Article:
Conus medullaris syndrome is a sacral cord injury, with or without involvement of the lumbar nerve roots. This syndrome is characterized by areflexia in the bladder, bowel, and to a lesser degree, lower limbs, whereas the sacral segments occasionally may show preserved reflexes (eg, bulbocavernosus and micturition reflexes). Motor and sensory loss in the lower limbs is variable.

Cauda equina syndrome involves injury to the lumbosacral nerve roots in the spinal canal and is characterized by an areflexic bowel and/or bladder, with variable motor and sensory loss in the lower limbs. Because this syndrome is a nerve root injury rather than a true spinal cord injury, the affected limbs are areflexic. Cauda equina syndrome is usually caused by a central lumbar disk herniation.

A spinal cord concussion is characterized by a transient neurologic deficit localized to the spinal cord that fully recovers without any apparent structural damage.



Since 2005, the most common causes of spinal cord injury (SCI) remain: (1) motor vehicle accidents (40.4%); (2) falls (27.9%), most common in those aged 45 y or older. Older females with osteoporosis have a propensity for vertebral fractures from falls with associated SCI; (3) interpersonal violence (primarily gunshot wounds) (15.0%), which is the most common cause in some US urban settings. Among patients who had suffered an assault, spinal cord injury from a penetrating injury tended to be worse than that from a blunt injury[12] ; (4) and sports (8.0%), in which diving is the most common cause).[13] Spinal cord injury (SCI) due to trauma has major functional, medical, and financial effects on the injured person, as well as an important effect on the individual's psychosocial well-being.[14, 15, 16]

Other causes of spinal cord injury include the following:

  • Vascular disorders
  • Tumors [17]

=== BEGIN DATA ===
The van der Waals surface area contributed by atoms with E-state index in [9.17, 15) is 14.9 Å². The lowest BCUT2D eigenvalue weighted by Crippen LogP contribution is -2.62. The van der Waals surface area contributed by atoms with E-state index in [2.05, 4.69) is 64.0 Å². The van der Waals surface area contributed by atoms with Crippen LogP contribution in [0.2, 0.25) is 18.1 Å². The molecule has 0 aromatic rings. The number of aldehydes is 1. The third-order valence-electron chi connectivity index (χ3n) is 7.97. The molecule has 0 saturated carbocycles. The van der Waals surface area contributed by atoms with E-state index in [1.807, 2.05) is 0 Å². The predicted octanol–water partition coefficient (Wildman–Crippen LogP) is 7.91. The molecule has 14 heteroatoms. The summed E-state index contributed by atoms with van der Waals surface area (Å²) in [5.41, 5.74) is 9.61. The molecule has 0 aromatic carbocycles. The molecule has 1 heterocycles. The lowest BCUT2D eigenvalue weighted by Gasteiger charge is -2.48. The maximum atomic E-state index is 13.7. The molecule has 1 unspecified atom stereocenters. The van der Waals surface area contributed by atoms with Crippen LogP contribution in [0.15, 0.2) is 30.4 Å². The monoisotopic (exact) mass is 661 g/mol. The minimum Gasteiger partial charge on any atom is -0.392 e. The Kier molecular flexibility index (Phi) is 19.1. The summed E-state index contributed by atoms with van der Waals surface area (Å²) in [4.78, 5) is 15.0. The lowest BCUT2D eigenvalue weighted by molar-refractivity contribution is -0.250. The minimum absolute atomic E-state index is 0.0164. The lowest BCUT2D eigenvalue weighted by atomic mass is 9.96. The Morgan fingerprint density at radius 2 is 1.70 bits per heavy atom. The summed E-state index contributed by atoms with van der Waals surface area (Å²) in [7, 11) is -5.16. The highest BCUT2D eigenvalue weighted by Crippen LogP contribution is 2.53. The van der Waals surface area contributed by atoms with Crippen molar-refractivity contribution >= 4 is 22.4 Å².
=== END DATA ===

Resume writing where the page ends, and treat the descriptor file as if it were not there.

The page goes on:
• Infectious conditions
  • Spondylosis
  • Iatrogenic injuries, especially after spinal injections and epidural catheter placement
  • Vertebral fractures secondary to osteoporosis
  • Developmental disorders

Injuries often associated with traumatic spinal cord injury also include bone fractures (29.3%), loss of consciousness (17.8%), and traumatic brain injury affecting emotional/cognitive functioning (11.5%).

The rate of alcohol intoxication among individuals who sustain spinal cord injuries is 17-49%.



The incidence of spinal cord injury in the United States is approximately 40 cases per million population, or about 12,000 patients, per year based on data in the National Spinal Cord Injury database.[13] However, this estimate is based on older data from the 1990s as there has not been any new overall incidence studies completed.[13] Estimates from various studies suggest that the number of people in the United States alive in 2010 with spinal cord injury was about 265,000 persons (range, 232,000-316,000).[13]

Spinal cord injuries occur most frequently in July and least commonly in February. The most common day on which these injuries occur is Saturday. Spinal cord injuries also occur more frequently during daylight hours, which may be due to the increased frequency of motor vehicle accidents and of diving and other recreational sporting accidents during the day.

Racial, sexual, age-related differences in incidence

A significant trend over time has been observed in the racial distribution of persons with spinal cord injury. Since 2005, 66.5% are white, 26.8% are black, 8.3% are Hispanic, and 2.0% are Asian.[13]

Males are approximately 4 times more likely than females to have spinal cord injuries. Overall, males account for 80.7% of reported injuries in the national database.[13]

Since 2005, the average age at injury is 40.7 years, reflecting the rise in the median age of the general population in the United States.[13] About 50% of spinal cord injuries occur between the ages of 16 and 30 years, 3.5% occur in children aged 15 years or younger, and about 11.5% in those older than 60 years (11.5%). Greater mortality is reported in older patients with spinal cord injury.